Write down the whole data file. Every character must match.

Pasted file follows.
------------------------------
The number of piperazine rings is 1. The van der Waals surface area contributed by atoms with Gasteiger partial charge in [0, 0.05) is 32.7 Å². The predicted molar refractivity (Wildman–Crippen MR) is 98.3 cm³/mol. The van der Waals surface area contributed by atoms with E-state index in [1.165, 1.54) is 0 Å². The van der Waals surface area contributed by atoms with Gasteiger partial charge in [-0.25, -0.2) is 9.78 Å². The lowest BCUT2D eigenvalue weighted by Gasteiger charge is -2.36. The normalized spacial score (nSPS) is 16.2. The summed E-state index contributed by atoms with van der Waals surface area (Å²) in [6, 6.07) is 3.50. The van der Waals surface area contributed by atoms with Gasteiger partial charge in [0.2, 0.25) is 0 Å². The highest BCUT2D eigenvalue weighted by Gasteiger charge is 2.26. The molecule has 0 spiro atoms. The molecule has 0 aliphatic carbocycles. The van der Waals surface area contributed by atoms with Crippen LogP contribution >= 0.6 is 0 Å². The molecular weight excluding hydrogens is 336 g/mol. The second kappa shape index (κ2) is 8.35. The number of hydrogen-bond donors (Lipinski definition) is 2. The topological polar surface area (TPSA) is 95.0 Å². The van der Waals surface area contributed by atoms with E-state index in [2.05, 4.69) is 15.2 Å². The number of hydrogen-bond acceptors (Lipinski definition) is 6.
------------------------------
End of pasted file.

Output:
The number of piperazine rings is 1. The van der Waals surface area contributed by atoms with Gasteiger partial charge in [0, 0.05) is 32.7 Å². The predicted molar refractivity (Wildman–Crippen MR) is 98.3 cm³/mol. The van der Waals surface area contributed by atoms with E-state index in [1.165, 1.54) is 0 Å². The van der Waals surface area contributed by atoms with Gasteiger partial charge in [-0.25, -0.2) is 9.78 Å². The lowest BCUT2D eigenvalue weighted by Gasteiger charge is -2.36. The normalized spacial score (nSPS) is 16.2. The summed E-state index contributed by atoms with van der Waals surface area (Å²) in [6, 6.07) is 3.50. The van der Waals surface area contributed by atoms with Gasteiger partial charge in [0.2, 0.25) is 0 Å². The highest BCUT2D eigenvalue weighted by Gasteiger charge is 2.26. The molecule has 0 spiro atoms. The molecule has 0 aliphatic carbocycles. The van der Waals surface area contributed by atoms with Crippen LogP contribution >= 0.6 is 0 Å². The molecular weight excluding hydrogens is 336 g/mol. The second kappa shape index (κ2) is 8.35. The number of hydrogen-bond donors (Lipinski definition) is 2. The topological polar surface area (TPSA) is 95.0 Å². The van der Waals surface area contributed by atoms with E-state index in [2.05, 4.69) is 15.2 Å². The number of hydrogen-bond acceptors (Lipinski definition) is 6.